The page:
|Former: Atención Farmacéutica|
|Journal edited by Rasgo Editorial since 1983|
Maruxa Hernández Corredoira
EDITOR IN CHIEF
Manuela Velázquez Prieto
Tomás Casasín Edo
María B. Badía Tahull
Lluís Campins Bernadas
Juan Carlos Juárez Giménez
Carles Quiñones Ribas
Volume 24 - Issue 1, January-March 2022
SERIOUS DISSEMINATED INTRAVASCULAR COAGULATION IN METASTATIC MELANOMA DURING SECOND-LINE NIVOLUMAB MONOTHERAPY
CANCELA DÍEZ BÁRBARA, GÓMEZ DE RUEDA FÉLIX, RUIZ VILLAVERDE RICARDO, MOYA CARMONA ISABEL
Immune checkpoints inhibitors (ICI) represent a milestone therapy in many types of cancer, such as melanoma. We report a possible case of disseminated intravascular coagulation (DIC) in a patient with advanced melanoma treated with nivolumab. A 50-year-old female was diagnosed with melanoma and resected in 2008. In December 2019 relapsed, and she underwent treatment with nivolumab with greater tumor partial response. During the last nivolumab cycles, she had suffered asthenia and thrombocytopenia and nivolumab was stopped. She was treated with methylprednisolone but low platelet count persisted and she was admitted to hospital due to probable DIC as immune-related adverse effects (irAE).The patient was treated with fibrinogen, gamma globulins, fresh frozen plasma, and platelet transfusion with negative clinical evolution, so she began treatment with infliximab and methylprednisolone. In the next days, she suffered from dyspnea and asthenia. Finally, the patient suffered neurological damage and died.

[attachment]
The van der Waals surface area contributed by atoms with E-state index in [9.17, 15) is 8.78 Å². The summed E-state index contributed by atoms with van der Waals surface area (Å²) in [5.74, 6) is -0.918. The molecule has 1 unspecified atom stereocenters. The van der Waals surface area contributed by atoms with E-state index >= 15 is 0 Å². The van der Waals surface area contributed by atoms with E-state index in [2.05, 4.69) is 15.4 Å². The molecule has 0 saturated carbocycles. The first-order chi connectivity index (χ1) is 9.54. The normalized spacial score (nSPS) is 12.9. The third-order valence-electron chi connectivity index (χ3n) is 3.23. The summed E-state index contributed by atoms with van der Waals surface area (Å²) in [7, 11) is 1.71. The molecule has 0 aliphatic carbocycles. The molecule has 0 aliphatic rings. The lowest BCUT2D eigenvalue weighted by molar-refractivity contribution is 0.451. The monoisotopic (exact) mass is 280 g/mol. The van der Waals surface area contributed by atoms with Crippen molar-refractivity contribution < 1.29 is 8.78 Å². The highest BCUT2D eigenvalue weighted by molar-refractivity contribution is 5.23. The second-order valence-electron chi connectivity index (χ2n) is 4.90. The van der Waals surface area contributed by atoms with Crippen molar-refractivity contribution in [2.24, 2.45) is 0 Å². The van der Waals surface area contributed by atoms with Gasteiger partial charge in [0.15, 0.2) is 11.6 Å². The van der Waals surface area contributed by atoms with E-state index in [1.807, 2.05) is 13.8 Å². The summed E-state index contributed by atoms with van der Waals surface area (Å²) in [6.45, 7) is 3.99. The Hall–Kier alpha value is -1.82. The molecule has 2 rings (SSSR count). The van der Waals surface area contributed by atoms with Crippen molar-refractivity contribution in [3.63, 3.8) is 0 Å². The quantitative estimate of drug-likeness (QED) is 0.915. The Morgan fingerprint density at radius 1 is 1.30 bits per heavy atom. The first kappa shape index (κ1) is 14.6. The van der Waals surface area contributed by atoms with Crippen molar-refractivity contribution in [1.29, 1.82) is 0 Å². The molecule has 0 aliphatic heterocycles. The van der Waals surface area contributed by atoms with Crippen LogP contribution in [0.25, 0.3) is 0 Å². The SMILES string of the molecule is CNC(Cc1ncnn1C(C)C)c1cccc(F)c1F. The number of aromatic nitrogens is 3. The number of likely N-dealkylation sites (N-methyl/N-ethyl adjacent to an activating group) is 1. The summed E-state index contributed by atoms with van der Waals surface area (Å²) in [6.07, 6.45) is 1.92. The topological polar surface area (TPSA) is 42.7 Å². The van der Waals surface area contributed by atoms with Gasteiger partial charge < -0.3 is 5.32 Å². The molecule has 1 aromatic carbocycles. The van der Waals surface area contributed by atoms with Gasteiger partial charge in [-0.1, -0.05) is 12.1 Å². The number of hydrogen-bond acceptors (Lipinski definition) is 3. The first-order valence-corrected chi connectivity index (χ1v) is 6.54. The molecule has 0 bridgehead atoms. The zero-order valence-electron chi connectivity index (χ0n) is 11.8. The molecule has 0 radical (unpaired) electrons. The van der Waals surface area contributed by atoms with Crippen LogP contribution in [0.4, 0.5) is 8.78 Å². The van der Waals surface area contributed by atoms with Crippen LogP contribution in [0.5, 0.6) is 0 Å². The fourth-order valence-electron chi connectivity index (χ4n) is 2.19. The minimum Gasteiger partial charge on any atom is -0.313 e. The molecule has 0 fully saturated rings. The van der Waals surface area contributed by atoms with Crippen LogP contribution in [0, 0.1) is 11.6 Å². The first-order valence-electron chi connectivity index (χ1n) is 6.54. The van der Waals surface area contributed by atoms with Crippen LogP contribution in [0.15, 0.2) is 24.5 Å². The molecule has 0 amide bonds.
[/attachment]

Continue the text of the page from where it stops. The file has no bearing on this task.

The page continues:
T-cell activation induces tissue factor (TF) expression, suggesting that immune activation caused by ICI could unleash coagulation fibrinolysis system disorders in cancer patients. We consider in this case that nivolumab could have triggered DIC since the patient had great partial tumor response and there was no evidence of tumoral progression or signs of infection at hospital admission. This case report suggests a direct relationship between immunotherapy and disorder coagulation events.
DISSEMINATED INTRAVASCULAR COAGULATION – MELANOMA – NIVOLUMAB